Benjamin Loh on Singapore's Music Scene
Photo of Benjamin Loh, provided by Benjamin Loh
Benjamin Loh, Singapore Steinway artist, graduated with a B.Sc. in Economics from the Wharton School of Business, University of Pennsylvania, then pursuing a Master of Music in Piano Performance at the Manhattan School of Music, studying with Dr. Marc Silverman. In 2005, he was given the Special Recognition Award by the Ministry of Information, Communications and the Arts (MICA) for his contributions to the Singapore National Arts Council.

A successful piano teacher and performer, he has raised many of his students to win prizes in local and international piano competitions, with others continuing their education at prestigious institutions. Benjamin was faculty of the Asia International Piano Academy & Festival (AIPAF) from 2008 to 2014, being their International Advisor for seven years. He has given lectures and masterclasses at the John Perry Academy of Music, the Hotchkiss Summer Piano Program, the Colburn School, Eumyoun International Music Festival and DMZ International Music Festival, the 1st Bangkok Piano Symposium, among others.
You graduated from the Wharton School of Business, University of Pennsylvania, before continuing your music studies. What led you to decide to pursue piano performance?
I had wanted to major in music right from the beginning but my mother, who came from a very traditional Chinese family, felt that it was not appropriate for boys to pursue music as a career. She was afraid that financially, it might be a struggle, especially if I had decided to start a family, which I never did. But after working for two-and-a-half years in the corporate world in Singapore, I realized that I would only live once, so I decided to give music a try. Music teaching has always been a passion and until today, I have no regrets.
Please tell me a little bit more about your education and the experience behind it. In what ways has it impacted you as a pianist?
During my time at the University of Pennsylvania, when I was in business school, I was actively involved in music making activities. I was part of a residential living program called the Arts House, where three floors of a college high rise residential building were dedicated to housing students who had interests in the arts. There would be monthly informal concerts and I had a fun time playing chamber music, solos and piano duets with like-minded people. I also took quite a few music courses as electives.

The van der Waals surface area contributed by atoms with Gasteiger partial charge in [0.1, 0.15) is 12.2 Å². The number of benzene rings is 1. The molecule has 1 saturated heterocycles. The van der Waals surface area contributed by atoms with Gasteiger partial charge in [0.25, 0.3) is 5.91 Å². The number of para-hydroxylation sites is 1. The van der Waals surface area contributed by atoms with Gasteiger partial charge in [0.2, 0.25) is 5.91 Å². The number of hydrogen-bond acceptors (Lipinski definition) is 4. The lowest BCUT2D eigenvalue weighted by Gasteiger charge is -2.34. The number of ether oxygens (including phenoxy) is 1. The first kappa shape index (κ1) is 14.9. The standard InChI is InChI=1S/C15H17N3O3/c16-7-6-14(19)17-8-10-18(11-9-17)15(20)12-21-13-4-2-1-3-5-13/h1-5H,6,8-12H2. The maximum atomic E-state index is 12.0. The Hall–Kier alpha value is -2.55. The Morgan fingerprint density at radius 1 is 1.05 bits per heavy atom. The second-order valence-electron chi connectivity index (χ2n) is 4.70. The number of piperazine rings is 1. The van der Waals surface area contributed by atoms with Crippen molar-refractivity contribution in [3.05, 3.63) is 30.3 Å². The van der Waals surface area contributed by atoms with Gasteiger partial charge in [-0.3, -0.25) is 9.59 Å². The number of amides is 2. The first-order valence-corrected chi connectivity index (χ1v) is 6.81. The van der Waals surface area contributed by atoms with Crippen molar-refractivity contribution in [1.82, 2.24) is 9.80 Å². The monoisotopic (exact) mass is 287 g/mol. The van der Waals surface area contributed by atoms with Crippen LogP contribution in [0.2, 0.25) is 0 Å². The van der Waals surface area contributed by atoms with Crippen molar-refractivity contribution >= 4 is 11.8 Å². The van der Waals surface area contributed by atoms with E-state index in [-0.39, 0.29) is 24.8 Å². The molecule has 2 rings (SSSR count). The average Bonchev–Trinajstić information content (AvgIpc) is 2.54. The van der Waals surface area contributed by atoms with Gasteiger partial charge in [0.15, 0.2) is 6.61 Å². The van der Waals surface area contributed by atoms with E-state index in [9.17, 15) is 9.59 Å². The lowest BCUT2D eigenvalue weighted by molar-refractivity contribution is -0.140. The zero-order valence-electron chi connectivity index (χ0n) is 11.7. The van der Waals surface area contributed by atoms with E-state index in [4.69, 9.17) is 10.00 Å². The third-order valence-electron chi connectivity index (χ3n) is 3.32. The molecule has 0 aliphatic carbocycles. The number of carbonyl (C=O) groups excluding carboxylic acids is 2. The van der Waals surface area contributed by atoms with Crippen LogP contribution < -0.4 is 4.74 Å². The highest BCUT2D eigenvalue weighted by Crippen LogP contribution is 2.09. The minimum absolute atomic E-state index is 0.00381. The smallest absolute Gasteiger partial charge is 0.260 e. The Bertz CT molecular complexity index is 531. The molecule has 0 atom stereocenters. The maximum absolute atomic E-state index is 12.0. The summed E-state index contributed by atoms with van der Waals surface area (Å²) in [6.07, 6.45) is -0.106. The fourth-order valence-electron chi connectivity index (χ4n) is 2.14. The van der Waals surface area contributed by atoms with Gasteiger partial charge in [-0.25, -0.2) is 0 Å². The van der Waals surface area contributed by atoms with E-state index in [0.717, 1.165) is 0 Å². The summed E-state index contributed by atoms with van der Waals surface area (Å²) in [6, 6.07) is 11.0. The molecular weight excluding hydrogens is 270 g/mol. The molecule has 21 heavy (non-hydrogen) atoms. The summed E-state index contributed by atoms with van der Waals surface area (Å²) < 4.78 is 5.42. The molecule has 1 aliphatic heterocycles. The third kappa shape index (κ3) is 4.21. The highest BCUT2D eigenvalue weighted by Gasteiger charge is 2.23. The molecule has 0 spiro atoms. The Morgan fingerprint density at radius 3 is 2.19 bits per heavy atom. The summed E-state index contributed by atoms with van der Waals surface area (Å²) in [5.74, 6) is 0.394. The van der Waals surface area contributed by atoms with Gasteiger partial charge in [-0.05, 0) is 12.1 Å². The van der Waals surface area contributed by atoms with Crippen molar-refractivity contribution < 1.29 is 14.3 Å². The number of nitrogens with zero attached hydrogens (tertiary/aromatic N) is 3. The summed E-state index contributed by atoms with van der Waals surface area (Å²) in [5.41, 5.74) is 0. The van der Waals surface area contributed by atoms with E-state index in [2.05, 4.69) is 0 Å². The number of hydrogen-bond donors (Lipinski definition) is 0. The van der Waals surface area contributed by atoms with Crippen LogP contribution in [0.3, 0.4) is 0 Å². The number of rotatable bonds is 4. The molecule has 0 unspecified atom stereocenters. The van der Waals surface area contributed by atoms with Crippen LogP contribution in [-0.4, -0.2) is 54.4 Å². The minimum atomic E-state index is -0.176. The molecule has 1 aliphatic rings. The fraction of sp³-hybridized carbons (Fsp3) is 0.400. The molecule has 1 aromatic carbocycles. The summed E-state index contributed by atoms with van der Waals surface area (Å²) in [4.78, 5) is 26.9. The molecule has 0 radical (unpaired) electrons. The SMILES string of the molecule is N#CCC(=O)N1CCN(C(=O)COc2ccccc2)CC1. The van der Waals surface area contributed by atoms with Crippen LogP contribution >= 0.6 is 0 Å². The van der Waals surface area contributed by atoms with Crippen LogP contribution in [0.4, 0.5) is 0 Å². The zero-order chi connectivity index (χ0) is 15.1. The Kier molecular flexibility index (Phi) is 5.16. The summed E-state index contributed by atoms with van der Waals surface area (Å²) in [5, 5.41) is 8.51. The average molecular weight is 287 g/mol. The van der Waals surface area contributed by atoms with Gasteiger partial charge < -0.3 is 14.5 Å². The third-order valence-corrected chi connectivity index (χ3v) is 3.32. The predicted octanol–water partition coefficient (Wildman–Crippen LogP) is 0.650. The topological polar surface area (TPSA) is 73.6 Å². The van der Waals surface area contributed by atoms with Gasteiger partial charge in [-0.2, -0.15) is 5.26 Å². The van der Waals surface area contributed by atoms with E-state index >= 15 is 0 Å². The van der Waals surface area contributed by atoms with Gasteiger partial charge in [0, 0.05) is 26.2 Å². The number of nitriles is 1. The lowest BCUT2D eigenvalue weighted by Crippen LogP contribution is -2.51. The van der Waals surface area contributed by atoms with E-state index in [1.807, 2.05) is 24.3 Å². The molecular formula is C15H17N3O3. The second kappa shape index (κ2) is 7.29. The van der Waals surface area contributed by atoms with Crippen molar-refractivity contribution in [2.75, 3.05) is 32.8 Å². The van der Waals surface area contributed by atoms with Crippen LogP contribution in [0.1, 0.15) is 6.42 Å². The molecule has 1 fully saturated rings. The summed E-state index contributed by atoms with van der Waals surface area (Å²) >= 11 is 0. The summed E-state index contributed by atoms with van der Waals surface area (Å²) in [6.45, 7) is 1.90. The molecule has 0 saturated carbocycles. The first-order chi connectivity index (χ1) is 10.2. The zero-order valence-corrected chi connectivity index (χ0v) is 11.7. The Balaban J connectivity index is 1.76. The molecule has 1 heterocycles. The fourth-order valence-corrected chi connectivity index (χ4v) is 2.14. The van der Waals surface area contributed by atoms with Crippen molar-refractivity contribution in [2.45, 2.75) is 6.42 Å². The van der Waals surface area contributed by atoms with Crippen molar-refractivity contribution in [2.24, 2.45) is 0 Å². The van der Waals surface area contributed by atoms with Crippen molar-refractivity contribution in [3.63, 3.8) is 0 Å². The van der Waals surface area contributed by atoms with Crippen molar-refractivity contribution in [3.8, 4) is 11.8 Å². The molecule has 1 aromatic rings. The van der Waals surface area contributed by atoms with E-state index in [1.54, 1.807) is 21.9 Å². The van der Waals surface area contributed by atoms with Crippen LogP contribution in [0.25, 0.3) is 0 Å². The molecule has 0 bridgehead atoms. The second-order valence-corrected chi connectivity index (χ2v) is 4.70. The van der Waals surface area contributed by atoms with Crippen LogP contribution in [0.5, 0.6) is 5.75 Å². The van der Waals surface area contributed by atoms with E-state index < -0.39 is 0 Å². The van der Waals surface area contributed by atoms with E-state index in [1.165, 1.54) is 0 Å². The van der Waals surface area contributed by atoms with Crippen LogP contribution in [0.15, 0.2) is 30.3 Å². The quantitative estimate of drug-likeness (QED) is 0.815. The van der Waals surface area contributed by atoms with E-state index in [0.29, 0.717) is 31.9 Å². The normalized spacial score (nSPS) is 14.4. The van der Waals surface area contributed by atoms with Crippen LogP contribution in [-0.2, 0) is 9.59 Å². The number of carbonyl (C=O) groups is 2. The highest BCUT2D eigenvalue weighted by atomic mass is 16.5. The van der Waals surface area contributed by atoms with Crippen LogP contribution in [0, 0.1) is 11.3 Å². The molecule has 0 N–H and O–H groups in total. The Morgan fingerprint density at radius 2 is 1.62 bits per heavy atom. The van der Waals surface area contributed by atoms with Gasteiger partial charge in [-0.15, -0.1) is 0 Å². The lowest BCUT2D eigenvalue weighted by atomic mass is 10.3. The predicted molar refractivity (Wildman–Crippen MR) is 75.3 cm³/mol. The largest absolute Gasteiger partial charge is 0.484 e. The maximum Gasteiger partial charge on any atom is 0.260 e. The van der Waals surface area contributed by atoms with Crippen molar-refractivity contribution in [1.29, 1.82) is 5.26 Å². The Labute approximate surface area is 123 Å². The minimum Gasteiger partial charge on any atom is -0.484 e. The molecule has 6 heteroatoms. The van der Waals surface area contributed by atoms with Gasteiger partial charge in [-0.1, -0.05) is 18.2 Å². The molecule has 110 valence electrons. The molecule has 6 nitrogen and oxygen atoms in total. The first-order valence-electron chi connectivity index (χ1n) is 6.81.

With regard to my course at the Wharton School, much of it has come in handy when managing my own investments. Being trained in a business school environment has definitely helped me approach life in a more level-headed manner.
Because the music industry is changing so fast, institutions also have to adapt. What do you do to keep up and prepare students as best as possible?
Apart from honing their musical skills, I often tell students that knowing how to manage their personal finances and investments is crucial. Many musicians live in their own world and all they can think about is music, but the practical aspects of being financially stable is very important as well. Music institutions should require students to have wealth creation and management classes.
You studied in Singapore and the United States. What, in your opinion, are the differences in the educational approach, and the overall music industries?
Studying in the States definitely opened my mind to a lot of things. Just being in a different culture exposes you to different ways of doing things and different perspectives towards life.

When I was growing up in the 60's and 70's in Singapore, the education system was still very rigid, both academically and musically, and coming to the States changed all that. The American education system values diversity and is not about a one-size-fits-all kind of mentality. The Singapore system instills discipline, whereas the American system encourages creativity.

For many years and up until today, much of the private music lessons in Singapore are geared towards taking practical exams conducted mainly by the Associated Board of the Royal Schools of Music and the Trinity College of Music, both of which are from the United Kingdom. They would send their examiners twice and year to Singapore to assess students in scales/arpeggios, pieces, sight-reading and aural. These exams run from Grades 1 to 8, after which there are three higher-level performance diploma exams. Recently, competitions have also been the rage in Asia.
How has the pandemic changed your approach to education? How are performances and live streaming concerts going?
During the two-month lock down in Singapore, I was conducting Zoom lessons every day. It was awkward at first, but I soon got used to it. By tweaking the settings on Zoom and getting students to use a good microphone and speakers, results were encouraging. Nothing beats in-person lessons, but online classes have opened new doors for me to teach students outside of Singapore.

Last year, I taught at online festivals purely through Zoom and have judged live streamed competitions as well. In Singapore, live performances have started but with limited audience capacity due to safe distancing measures.